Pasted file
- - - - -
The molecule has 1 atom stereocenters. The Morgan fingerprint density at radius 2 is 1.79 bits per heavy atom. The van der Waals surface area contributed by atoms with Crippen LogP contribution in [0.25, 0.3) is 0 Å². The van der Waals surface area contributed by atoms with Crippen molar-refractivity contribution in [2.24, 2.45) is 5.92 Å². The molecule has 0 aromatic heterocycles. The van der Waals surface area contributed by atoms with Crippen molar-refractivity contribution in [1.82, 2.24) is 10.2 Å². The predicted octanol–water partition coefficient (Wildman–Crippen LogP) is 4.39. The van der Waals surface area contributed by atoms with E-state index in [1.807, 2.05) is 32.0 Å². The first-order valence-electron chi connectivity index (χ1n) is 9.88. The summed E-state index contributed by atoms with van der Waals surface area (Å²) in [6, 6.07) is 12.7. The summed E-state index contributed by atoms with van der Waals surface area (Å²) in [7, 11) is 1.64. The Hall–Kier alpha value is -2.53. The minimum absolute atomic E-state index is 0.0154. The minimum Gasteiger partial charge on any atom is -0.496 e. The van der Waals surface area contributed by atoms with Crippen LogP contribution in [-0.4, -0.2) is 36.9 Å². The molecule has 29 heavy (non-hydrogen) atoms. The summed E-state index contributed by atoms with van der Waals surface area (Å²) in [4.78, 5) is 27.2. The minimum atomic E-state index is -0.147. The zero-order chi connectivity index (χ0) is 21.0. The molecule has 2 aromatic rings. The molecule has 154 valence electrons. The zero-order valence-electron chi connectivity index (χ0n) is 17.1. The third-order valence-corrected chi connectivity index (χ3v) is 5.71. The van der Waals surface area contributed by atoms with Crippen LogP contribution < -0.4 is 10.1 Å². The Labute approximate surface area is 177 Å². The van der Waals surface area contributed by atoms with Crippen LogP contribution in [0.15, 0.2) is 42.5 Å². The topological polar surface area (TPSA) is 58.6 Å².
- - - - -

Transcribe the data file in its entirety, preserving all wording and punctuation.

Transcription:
The molecule has 1 atom stereocenters. The Morgan fingerprint density at radius 2 is 1.79 bits per heavy atom. The van der Waals surface area contributed by atoms with Crippen LogP contribution in [0.25, 0.3) is 0 Å². The van der Waals surface area contributed by atoms with Crippen molar-refractivity contribution in [2.24, 2.45) is 5.92 Å². The molecule has 0 aromatic heterocycles. The van der Waals surface area contributed by atoms with Crippen molar-refractivity contribution in [1.82, 2.24) is 10.2 Å². The predicted octanol–water partition coefficient (Wildman–Crippen LogP) is 4.39. The van der Waals surface area contributed by atoms with E-state index in [1.807, 2.05) is 32.0 Å². The first-order valence-electron chi connectivity index (χ1n) is 9.88. The summed E-state index contributed by atoms with van der Waals surface area (Å²) in [6, 6.07) is 12.7. The summed E-state index contributed by atoms with van der Waals surface area (Å²) in [7, 11) is 1.64. The Hall–Kier alpha value is -2.53. The minimum absolute atomic E-state index is 0.0154. The minimum Gasteiger partial charge on any atom is -0.496 e. The van der Waals surface area contributed by atoms with Crippen LogP contribution in [-0.4, -0.2) is 36.9 Å². The molecule has 29 heavy (non-hydrogen) atoms. The summed E-state index contributed by atoms with van der Waals surface area (Å²) in [4.78, 5) is 27.2. The minimum atomic E-state index is -0.147. The zero-order chi connectivity index (χ0) is 21.0. The molecule has 2 aromatic rings. The molecule has 154 valence electrons. The zero-order valence-electron chi connectivity index (χ0n) is 17.1. The third-order valence-corrected chi connectivity index (χ3v) is 5.71. The van der Waals surface area contributed by atoms with Crippen LogP contribution < -0.4 is 10.1 Å². The Labute approximate surface area is 177 Å². The van der Waals surface area contributed by atoms with Crippen LogP contribution in [0.15, 0.2) is 42.5 Å². The topological polar surface area (TPSA) is 58.6 Å².